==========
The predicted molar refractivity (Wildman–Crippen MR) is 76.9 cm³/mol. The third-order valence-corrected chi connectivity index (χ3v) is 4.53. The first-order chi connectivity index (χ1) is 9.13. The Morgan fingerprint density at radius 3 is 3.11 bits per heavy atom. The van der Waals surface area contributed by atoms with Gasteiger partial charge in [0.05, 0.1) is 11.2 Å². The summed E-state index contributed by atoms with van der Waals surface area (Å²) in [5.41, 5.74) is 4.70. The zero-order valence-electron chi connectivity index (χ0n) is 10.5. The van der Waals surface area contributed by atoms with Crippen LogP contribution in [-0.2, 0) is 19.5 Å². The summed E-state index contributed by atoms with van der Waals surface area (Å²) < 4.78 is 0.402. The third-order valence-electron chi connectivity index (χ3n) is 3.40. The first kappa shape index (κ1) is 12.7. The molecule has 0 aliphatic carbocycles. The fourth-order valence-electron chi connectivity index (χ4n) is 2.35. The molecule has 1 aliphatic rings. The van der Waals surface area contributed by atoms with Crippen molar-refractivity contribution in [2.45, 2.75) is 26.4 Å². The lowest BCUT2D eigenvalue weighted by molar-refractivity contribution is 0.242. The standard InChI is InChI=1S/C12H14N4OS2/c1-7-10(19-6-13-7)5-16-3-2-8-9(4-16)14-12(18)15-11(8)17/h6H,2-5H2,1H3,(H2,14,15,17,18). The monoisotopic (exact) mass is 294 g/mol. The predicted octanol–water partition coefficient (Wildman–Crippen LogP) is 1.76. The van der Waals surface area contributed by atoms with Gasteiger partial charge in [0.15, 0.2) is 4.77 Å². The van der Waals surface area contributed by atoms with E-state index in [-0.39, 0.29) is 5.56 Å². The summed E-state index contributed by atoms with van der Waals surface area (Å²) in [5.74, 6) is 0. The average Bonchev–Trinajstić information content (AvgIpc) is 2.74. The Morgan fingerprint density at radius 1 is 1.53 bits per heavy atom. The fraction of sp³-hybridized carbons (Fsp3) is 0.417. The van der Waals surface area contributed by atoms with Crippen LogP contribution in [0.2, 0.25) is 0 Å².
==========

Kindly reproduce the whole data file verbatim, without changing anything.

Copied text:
The predicted molar refractivity (Wildman–Crippen MR) is 76.9 cm³/mol. The third-order valence-corrected chi connectivity index (χ3v) is 4.53. The first-order chi connectivity index (χ1) is 9.13. The Morgan fingerprint density at radius 3 is 3.11 bits per heavy atom. The van der Waals surface area contributed by atoms with Gasteiger partial charge in [0.05, 0.1) is 11.2 Å². The summed E-state index contributed by atoms with van der Waals surface area (Å²) in [5.41, 5.74) is 4.70. The zero-order valence-electron chi connectivity index (χ0n) is 10.5. The van der Waals surface area contributed by atoms with Crippen LogP contribution in [-0.2, 0) is 19.5 Å². The summed E-state index contributed by atoms with van der Waals surface area (Å²) < 4.78 is 0.402. The third-order valence-electron chi connectivity index (χ3n) is 3.40. The first kappa shape index (κ1) is 12.7. The molecule has 0 aliphatic carbocycles. The fourth-order valence-electron chi connectivity index (χ4n) is 2.35. The molecule has 1 aliphatic rings. The van der Waals surface area contributed by atoms with Crippen molar-refractivity contribution in [2.45, 2.75) is 26.4 Å². The lowest BCUT2D eigenvalue weighted by molar-refractivity contribution is 0.242. The standard InChI is InChI=1S/C12H14N4OS2/c1-7-10(19-6-13-7)5-16-3-2-8-9(4-16)14-12(18)15-11(8)17/h6H,2-5H2,1H3,(H2,14,15,17,18). The monoisotopic (exact) mass is 294 g/mol. The predicted octanol–water partition coefficient (Wildman–Crippen LogP) is 1.76. The van der Waals surface area contributed by atoms with Gasteiger partial charge in [0.15, 0.2) is 4.77 Å². The van der Waals surface area contributed by atoms with E-state index in [-0.39, 0.29) is 5.56 Å². The summed E-state index contributed by atoms with van der Waals surface area (Å²) in [5.74, 6) is 0. The average Bonchev–Trinajstić information content (AvgIpc) is 2.74. The Morgan fingerprint density at radius 1 is 1.53 bits per heavy atom. The fraction of sp³-hybridized carbons (Fsp3) is 0.417. The van der Waals surface area contributed by atoms with Crippen LogP contribution in [0.2, 0.25) is 0 Å².